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I am currently looking over filters and understand the frequency response of a system, e.g. a low-pass filter. However I am confused by the 'Power/Amplitude response' of a system as detailed in my notes below:

Square of the amplitude response, or power response:

$$|H(\omega)|^2=H(\omega)H^*(\omega)=H(\omega)H(-\omega) $$

I created a basic matlab scenario for the a low-pass filter and plotted the frequency response and the power response:

enter image description here

From the top graph I understand that as the frequency increases along the x-axis you get an attenuation for difference frequency components in db. However I do not understand what the significance or intuitive value is gained by squaring the attenuation (or gain). I can see that the gain becomes more negative as frequency increases and the amplitude response increases. So for example my 3dB cut-off point is at 1rad/s, 10^(0). This has a corresponding amplitude response value of 9. Does this mean the amplitude has decreased by a ninth? Because surely if my gain were positive my amplitude response value would also be a positive number and so the opposite cannot be true?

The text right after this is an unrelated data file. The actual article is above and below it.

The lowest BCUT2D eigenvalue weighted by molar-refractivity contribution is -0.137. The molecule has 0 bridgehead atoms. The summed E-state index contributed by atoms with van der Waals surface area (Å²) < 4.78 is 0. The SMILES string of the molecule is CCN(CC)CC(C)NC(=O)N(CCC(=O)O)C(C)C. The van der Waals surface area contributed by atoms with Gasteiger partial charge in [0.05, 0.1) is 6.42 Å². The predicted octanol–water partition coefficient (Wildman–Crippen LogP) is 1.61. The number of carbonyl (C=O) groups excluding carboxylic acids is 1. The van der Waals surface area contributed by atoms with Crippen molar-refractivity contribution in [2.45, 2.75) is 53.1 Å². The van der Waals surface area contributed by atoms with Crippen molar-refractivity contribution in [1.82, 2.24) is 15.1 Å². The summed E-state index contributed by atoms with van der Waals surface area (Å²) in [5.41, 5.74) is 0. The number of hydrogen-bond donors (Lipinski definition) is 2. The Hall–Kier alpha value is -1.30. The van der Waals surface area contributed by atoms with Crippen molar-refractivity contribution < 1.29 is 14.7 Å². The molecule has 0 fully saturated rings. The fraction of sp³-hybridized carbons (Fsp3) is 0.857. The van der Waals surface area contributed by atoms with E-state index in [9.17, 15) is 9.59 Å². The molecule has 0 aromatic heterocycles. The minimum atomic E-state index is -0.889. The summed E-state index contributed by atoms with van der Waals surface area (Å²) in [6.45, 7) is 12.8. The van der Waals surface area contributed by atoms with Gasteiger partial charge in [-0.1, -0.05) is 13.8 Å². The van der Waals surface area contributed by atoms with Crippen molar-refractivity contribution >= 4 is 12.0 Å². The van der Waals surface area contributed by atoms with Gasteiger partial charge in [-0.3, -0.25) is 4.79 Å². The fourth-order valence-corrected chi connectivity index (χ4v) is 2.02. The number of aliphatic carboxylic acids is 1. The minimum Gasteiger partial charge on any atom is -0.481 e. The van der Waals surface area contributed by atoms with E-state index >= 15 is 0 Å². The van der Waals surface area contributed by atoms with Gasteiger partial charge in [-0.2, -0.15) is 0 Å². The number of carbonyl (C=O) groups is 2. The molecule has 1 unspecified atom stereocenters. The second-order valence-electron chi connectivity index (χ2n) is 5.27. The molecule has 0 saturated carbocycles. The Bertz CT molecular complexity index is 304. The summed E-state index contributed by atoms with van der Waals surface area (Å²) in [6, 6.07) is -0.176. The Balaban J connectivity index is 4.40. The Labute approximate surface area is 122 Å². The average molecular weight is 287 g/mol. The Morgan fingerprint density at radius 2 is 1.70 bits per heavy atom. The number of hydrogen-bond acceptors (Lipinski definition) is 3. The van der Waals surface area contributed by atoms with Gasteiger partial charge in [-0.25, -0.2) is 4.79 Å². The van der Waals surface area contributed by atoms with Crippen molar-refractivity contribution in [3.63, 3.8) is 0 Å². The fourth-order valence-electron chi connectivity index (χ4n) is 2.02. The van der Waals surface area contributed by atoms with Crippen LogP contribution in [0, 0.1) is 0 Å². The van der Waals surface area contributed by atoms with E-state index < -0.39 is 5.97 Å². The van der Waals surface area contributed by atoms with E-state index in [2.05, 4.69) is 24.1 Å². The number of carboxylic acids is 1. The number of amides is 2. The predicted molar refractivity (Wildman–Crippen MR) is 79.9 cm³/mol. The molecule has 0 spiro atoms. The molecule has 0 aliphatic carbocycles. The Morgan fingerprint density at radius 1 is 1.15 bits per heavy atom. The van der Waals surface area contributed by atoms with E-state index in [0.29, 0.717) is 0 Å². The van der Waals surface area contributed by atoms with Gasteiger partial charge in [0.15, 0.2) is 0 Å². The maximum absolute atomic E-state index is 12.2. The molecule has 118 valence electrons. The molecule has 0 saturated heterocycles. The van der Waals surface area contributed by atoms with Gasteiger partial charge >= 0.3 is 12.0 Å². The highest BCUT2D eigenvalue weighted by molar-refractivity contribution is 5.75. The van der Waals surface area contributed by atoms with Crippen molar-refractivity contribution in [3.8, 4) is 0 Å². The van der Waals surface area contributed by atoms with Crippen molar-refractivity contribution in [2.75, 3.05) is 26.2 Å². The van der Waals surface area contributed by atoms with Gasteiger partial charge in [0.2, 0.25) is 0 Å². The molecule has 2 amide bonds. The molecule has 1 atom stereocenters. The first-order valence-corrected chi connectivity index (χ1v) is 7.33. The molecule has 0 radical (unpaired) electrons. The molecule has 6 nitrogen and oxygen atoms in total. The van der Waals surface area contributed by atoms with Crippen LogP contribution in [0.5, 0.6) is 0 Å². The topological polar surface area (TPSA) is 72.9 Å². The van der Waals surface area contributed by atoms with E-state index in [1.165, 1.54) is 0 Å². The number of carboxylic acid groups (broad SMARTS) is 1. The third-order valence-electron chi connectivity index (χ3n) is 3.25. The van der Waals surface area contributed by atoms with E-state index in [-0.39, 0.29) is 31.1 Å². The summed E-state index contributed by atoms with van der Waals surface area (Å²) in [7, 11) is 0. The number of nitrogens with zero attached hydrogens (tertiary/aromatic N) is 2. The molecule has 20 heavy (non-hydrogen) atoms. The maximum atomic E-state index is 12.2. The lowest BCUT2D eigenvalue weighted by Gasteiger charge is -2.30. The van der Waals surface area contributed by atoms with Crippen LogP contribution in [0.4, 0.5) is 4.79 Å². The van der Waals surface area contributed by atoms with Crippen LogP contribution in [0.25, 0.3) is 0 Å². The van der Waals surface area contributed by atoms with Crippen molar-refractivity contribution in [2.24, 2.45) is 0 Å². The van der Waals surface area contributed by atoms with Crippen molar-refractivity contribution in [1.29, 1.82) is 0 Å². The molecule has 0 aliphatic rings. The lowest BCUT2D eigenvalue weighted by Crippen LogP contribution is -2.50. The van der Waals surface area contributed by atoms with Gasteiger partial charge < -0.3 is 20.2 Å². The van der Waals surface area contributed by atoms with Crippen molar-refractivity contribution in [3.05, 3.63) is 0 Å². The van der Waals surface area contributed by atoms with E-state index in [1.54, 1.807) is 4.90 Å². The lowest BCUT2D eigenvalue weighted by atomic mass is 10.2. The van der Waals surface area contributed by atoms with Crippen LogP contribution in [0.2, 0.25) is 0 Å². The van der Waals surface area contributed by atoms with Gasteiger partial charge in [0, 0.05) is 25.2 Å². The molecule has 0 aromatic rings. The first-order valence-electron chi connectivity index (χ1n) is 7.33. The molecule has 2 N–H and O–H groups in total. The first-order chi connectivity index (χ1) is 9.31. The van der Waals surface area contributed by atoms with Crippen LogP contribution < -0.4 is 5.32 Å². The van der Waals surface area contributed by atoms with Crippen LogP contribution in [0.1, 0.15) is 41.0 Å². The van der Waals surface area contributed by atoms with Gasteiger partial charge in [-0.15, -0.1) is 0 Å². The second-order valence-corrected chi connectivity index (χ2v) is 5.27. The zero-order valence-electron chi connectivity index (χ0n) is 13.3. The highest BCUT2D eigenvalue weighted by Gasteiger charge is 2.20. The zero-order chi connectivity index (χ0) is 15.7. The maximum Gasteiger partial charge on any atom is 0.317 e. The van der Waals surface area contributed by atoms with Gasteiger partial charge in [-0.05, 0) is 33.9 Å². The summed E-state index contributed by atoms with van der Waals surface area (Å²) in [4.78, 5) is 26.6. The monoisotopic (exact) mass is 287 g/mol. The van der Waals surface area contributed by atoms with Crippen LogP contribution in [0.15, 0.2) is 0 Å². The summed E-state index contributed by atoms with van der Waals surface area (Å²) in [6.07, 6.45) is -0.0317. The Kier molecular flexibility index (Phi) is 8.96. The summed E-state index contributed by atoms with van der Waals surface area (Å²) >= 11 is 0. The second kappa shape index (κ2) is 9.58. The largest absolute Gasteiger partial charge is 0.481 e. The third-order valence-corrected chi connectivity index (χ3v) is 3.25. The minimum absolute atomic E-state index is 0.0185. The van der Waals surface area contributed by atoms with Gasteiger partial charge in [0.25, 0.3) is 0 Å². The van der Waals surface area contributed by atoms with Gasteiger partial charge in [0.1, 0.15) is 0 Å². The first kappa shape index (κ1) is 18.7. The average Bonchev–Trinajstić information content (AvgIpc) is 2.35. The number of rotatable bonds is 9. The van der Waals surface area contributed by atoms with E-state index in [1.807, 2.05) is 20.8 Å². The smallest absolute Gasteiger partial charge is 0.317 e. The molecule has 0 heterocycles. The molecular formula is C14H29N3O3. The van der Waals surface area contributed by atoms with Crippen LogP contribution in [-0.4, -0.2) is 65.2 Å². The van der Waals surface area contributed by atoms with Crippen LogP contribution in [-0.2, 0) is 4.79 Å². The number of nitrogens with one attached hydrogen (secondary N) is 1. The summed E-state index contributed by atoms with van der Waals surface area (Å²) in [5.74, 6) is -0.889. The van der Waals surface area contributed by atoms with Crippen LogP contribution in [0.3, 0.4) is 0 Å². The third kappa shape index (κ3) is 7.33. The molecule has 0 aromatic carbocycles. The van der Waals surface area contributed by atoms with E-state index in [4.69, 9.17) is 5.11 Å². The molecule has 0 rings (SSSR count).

Any help would be greatly appreciated!

Regards

Pat

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  • $\begingroup$ Isn't the plot for $|H(j\omega)|^2$ wrong? If $|H(j\omega)|<1$, then its square is even smaller, right? $\endgroup$ – MBaz May 20 '16 at 0:36
  • $\begingroup$ Plot them both in dB and you will see that they are the same. It's defined as $20\cdot log()$ for amplitude/fields/linear quantities and $10 \cdot log()$ for energy/power quantities $\endgroup$ – Hilmar Aug 18 '16 at 14:30
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Your second plot is the square of the magnitude of the frequency response in dB, which indeed doesn't make much sense. You must use $|H(j\omega)|^2$, and not $(20\log_{10}|H(j\omega)|)^2$, as you did. Of course, $|H(j\omega)|^2$ will not give you any new information compared to $H(j\omega)$.

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  • $\begingroup$ Just remember 10 log10 for power and 20 log10 for amplitude $\endgroup$ – Stanley Pawlukiewicz Jun 14 '17 at 22:18

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